Continuing to look at the upcoming 2014 baseball season, my attention stays within the NL, but moves from Archie Bradley’s significance to Arizona’s chances, to how the NL East Division Champion Atlanta Braves can improve. Getting some semblance of production out of your record free agent signing, BJ Upton, would be a good start.
BJ Upton’s 2013 was truly miserable. If only there were a GIF of him swinging at a 63.8 mph offering from Jeff Francis – in Coors Field too no less – to adequately sum up his season of woe. There is you say?
Shout out to FanGraphs by the way for that – part of an awesome piece by David Temple called “Killing Them Softly: Slowest Swinging-Strikeout Pitches of 2013”. Well worth a read. Back to BJ. Now, if you wanted to see his struggle in a more stats-based visual form, let me direct your attention to the following heat-map, courtesy of ESPN;
Yikes. And should that not pique your inner htting-savant’s nausea (you’re sick, go seek help), here’s a triple slash line – admittedly the crudest indicator of a batter’s performance – documenting his 446 plate appearances; .184/.286/.289. Throw in a wRC+ (Runs per PA scaled where 100 is average; both league and park adjusted) measure of 56, lending to an overall WAR of -0.6, and you understand why Atlanta’s record free-agent signing spent a portion of last year in the minors, benched in favour of Jordan Schafer.
Thankfully for Braves fans, the other 24 guys on the roster were more than handy. Despite the best (worst?) efforts of BJ, Atlanta still finished the 2013 season 96-66, actually under-performing their Pythagorean win/loss expectancy by 2 en route to capturing the NL East Division crown for the first time since 2005, before being subsequently bounced from the playoffs in the divisional round by the Dodgers. But having signed away $75.25 million over 5 years to make BJ the franchise’s most expensive ever free-agent, it’s fair to say that fans were expecting somewhat more.
This is not to bag completely on BJ Upton. His past speaks for itself; this is a guy talented enough to be drafted second overall, sock 28 home runs, hit .300 (and post a wRC+ of 137), swipe 44 bases, and play an excellent center-field. The well-worn narrative however, notes that these career marks have all come in separate seasons, meaning that at 29 years old, the senior Upton brother has yet to put it all together. Time appears to be running out, given that consensus dictates a player enters their peak during their age-27 season. But BJ has apparently been putting in the hours this offseason, remodeling his swing in an effort to re-assume his leadoff position at the head of a potent Atlanta lineup. Case in point, Mark Bowman of MLB.com recently spoke with Brave’s hitting coach Greg Walker – amusingly at fellow Atlanta struggler Dan Uggla‘s wedding – who reported his confidence in BJ’s rejuvenation:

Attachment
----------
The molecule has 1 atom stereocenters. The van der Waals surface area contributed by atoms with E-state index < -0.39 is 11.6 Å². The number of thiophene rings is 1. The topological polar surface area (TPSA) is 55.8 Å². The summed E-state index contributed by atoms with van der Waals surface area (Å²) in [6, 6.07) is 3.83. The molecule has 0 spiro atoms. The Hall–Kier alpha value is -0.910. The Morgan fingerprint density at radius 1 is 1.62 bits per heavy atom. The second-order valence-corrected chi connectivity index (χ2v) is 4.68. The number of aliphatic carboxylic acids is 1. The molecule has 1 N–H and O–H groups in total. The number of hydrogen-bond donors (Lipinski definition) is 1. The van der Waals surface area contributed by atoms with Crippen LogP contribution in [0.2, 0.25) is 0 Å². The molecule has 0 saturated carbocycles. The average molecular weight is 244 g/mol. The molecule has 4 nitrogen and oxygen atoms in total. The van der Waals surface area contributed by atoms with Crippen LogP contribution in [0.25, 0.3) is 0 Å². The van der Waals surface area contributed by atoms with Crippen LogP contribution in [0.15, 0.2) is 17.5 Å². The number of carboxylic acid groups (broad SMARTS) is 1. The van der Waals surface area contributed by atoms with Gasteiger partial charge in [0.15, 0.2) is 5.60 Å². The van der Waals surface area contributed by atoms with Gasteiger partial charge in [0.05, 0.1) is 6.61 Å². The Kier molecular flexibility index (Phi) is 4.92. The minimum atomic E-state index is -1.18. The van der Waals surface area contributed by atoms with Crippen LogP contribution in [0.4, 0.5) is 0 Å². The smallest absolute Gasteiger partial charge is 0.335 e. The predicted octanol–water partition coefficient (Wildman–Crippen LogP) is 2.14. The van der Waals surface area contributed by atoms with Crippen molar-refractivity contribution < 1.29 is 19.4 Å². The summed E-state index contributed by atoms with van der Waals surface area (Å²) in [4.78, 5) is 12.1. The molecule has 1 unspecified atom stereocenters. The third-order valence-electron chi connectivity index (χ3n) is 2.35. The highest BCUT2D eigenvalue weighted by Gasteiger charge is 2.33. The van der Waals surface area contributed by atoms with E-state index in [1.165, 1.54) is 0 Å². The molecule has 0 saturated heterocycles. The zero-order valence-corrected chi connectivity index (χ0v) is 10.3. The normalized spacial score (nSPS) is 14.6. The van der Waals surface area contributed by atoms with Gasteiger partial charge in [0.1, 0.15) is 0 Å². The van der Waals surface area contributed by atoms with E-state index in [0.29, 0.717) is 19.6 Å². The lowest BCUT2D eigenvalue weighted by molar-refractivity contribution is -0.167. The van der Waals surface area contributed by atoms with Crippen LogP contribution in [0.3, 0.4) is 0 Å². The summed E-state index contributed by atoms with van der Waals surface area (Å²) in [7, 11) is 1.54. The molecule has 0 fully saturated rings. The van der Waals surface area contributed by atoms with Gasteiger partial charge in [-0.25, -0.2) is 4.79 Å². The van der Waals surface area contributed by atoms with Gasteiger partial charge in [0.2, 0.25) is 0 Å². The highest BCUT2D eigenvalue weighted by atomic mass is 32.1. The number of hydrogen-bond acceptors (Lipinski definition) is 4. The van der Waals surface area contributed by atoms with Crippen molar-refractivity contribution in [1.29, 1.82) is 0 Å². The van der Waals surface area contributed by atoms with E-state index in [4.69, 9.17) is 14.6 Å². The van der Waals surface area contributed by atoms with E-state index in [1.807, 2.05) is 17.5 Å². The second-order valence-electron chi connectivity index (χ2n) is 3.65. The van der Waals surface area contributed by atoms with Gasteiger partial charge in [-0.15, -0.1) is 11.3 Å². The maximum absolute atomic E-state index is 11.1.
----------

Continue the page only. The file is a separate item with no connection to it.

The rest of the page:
“he told me he felt great and that he’d been working…I told him I was going to come down. So I just took a quick trip down to just kind gauge where he was at. He’s done some good work. [His swing] is a lot closer to what it was when he first broke into the league”.
The fact is, Atlanta needs BJ to start producing now if they are to succeed in their aspiration of advancing deeper into the playoffs. While he was an expensive extra in last years run, the Braves literally can’t afford for his poor play to continue eating up 20% of their salary roll; young stars Craig Kimbrel, Jason Heyward, and Freddie Freeman are waiting on the results of salary arbitration hearings to determine their raises for the upcoming season, while Kris Medlen, Chris Johnson, and Mike Minor all inked one year deals before the arbitration deadline. BJ’s brother and fellow outfielder Justin will be a free agent next winter. With some many young players getting expensive all of a sudden, the window for success with the current squad is quickly closing, meaning that if the Braves are to make significant noise, they need to do so soon.
We’ve now almost certainly seen BJ Upton’s floor. We’ve only seen sporadic glimpses of his ceiling. I’m sure at this point Braves fans would happily settle for the middle ground. It might just be enough to put Atlanta over the top.
[UPDATE] It has since been reported that Jason Heyward has reached an agreement with the Braves on a 2-year contract worth $13.3 million, thus avoiding arbitration and delaying his free agency until 2015. Freddie Freeman has now too, agreed to an extension, though the terms to his deal are as yet undisclosed. Craig Kimbrel remains the only Brave on the current 40-man roster unsigned.